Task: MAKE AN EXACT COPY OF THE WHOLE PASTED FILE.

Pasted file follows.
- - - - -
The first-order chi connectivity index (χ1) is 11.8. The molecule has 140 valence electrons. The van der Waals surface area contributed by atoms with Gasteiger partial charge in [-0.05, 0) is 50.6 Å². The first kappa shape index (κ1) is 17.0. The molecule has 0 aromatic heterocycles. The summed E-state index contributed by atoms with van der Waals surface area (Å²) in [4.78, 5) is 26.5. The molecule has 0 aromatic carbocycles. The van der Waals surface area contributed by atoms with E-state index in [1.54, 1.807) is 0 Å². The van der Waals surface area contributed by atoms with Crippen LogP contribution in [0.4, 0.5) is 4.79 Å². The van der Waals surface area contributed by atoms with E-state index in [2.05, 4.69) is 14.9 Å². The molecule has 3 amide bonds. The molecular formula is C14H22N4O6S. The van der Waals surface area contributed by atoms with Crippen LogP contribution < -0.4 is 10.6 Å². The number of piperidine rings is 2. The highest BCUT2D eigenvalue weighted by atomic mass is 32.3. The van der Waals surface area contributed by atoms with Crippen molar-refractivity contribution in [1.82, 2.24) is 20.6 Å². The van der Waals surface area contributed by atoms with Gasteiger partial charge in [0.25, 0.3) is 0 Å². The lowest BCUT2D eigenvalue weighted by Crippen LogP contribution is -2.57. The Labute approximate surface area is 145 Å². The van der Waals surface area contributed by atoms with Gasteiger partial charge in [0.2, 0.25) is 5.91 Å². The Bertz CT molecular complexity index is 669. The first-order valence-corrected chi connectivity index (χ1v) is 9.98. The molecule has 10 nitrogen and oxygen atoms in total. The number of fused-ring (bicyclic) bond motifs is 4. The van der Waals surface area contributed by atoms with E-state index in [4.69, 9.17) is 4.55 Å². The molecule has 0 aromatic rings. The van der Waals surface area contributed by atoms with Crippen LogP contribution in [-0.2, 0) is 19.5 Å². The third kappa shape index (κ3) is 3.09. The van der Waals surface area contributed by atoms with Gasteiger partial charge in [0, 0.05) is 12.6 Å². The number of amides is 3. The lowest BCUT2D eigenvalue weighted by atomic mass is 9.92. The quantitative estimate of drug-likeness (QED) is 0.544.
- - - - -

The first-order chi connectivity index (χ1) is 11.8. The molecule has 140 valence electrons. The van der Waals surface area contributed by atoms with Gasteiger partial charge in [-0.05, 0) is 50.6 Å². The first kappa shape index (κ1) is 17.0. The molecule has 0 aromatic heterocycles. The summed E-state index contributed by atoms with van der Waals surface area (Å²) in [4.78, 5) is 26.5. The molecule has 0 aromatic carbocycles. The van der Waals surface area contributed by atoms with E-state index in [1.54, 1.807) is 0 Å². The van der Waals surface area contributed by atoms with Crippen LogP contribution in [0.4, 0.5) is 4.79 Å². The van der Waals surface area contributed by atoms with E-state index in [2.05, 4.69) is 14.9 Å². The molecule has 3 amide bonds. The molecular formula is C14H22N4O6S. The van der Waals surface area contributed by atoms with Crippen LogP contribution < -0.4 is 10.6 Å². The number of piperidine rings is 2. The highest BCUT2D eigenvalue weighted by atomic mass is 32.3. The van der Waals surface area contributed by atoms with Crippen molar-refractivity contribution in [1.82, 2.24) is 20.6 Å². The van der Waals surface area contributed by atoms with Gasteiger partial charge in [0.25, 0.3) is 0 Å². The lowest BCUT2D eigenvalue weighted by Crippen LogP contribution is -2.57. The Labute approximate surface area is 145 Å². The van der Waals surface area contributed by atoms with Gasteiger partial charge in [0.2, 0.25) is 5.91 Å². The Bertz CT molecular complexity index is 669. The first-order valence-corrected chi connectivity index (χ1v) is 9.98. The molecule has 10 nitrogen and oxygen atoms in total. The number of fused-ring (bicyclic) bond motifs is 4. The van der Waals surface area contributed by atoms with E-state index in [4.69, 9.17) is 4.55 Å². The molecule has 0 aromatic rings. The van der Waals surface area contributed by atoms with Crippen LogP contribution in [-0.2, 0) is 19.5 Å². The third kappa shape index (κ3) is 3.09. The van der Waals surface area contributed by atoms with Gasteiger partial charge in [0, 0.05) is 12.6 Å². The number of amides is 3. The lowest BCUT2D eigenvalue weighted by atomic mass is 9.92. The quantitative estimate of drug-likeness (QED) is 0.544.